Fernando Abad is a left-handed relief pitcher who has pitched in MLB for several stints since 2010. While his short time with the Red Sox wasn’t particularly memorable, and didn’t start off well, his acquisition would prove to be a positive for the Boston team overall. Abad was acquired for another relief pitcher, Pat Light, from the Minnesota Twins. Fernando was in the midst of a strong 2016 season with the Twins, mostly facing left-handed batters, pitching to a 2.65 ERA in 39 games over 34 innings.
The Red Sox looked to deploy Abad in much the same way for the rest of 2016. Unfortunately for Boston, Abad didn’t continue his strong 2016 season. He struggled to a 6.39 ERA over just 12 and two-thirds innings for the Red Sox. Part of this was an explosion in his walk rate, from 3.7 walks per 9 innings to 5.7. Also, with the Twins he allowed just 1 HR per 18 innings. With the Sox, that rate stat ballooned to 1.4 HR per 9 innings.
Fortunately for the Red Sox, Pat Light struggled much worse for the Twins and never pitched in MLB after the 2016 season. Abad, however, pitched much better in 2017. Before the season, even while battling for a roster spot with the major league club, Abad pitched for the Dominican Republic in the World Baseball Classic. In the WBC, Abad only pitched 2 and 1/3 innings over 4 games, but didn’t allow a run.
After the World Baseball Classic concluded, Abad did make the 2017 Red Sox. He compiled a 3.30 ERA in 48 games over 43 and two-thirds innings. Most Red Sox fans that do recall his time remember his eephus pitch, an extremely slow change-up that he threw on rare occassions to throw off batters. Abad also did something he rarely did, with several multi-inning appearances. In fact, Fernando recorded more than three outs in a game on eight occassions, not just coming in to retire tough left-handed batters. Therefore, Abad’s eephus appeared far more often than in years past, especially against right-handed batters. Here’s a clip of Abad throwing the eephus pitch to the Texas Rangers’ Adrian Beltre.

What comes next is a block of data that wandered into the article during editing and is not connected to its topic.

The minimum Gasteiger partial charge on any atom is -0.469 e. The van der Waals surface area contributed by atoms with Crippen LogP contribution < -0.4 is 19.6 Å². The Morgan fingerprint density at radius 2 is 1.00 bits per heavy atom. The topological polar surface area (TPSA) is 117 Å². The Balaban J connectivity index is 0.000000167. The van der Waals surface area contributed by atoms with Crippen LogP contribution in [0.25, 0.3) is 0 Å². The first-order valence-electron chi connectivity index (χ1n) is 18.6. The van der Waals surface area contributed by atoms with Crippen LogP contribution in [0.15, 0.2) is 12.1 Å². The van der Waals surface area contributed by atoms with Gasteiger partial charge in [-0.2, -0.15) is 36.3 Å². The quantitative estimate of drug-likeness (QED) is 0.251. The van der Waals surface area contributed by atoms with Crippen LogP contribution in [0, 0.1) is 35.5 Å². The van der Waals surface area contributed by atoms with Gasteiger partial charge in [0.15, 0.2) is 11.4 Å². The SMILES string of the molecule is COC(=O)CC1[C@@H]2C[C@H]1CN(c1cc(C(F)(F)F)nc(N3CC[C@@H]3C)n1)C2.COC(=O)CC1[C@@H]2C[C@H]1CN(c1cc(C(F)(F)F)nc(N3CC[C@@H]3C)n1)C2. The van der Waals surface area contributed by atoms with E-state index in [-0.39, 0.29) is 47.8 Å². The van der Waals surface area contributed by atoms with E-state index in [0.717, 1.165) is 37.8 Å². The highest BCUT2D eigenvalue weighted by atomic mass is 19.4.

Interestingly, despite being the only left-handed reliever besides Robby Scott for most of the 2017 season, Abad was rarely trusted with any high-leverage situations. There were several reasons that the coaching staff was so reluctant to use him in big spots, though. Most are obvious in the peripheral numbers. While Abad limited his walks to just 2.9 per 9 innings, he allowed a lot of contact and threw the lowest amount of his pitches in the strike zone of any season to that point. So, while Abad’s results were certainly positive, it may have well been because he was used primarily in “garbage time.”
In 2018, Abad hit free agency and didn’t even appear in the Major Leagues during that season. He would reemerge for 21 games in 2019 with the San Francisco Giants, pitching reasonably well but chalking up two losses for the team. Abad didn’t pitch in either the major leagues or minor leagues in the COVID shortened 2020, but did return to MLB in 2021 with the Orioles. Despite not having great results with Baltimore, the Seattle Mariners did sign Abad to a minor league contract in 2022. As of this writing, he is pitching fairly well with the Triple-A Tacoma Rainiers.
The 36-year old may still hang around baseball for a few more years, as he clearly can still get left-handed batters out. Unfortunately for Abad, the three batter minimum rule has certainly made things a bit more difficult for him, forcing him to face more right-handed batters than ever. Here’s to hoping he has a few more MLB seasons left in him!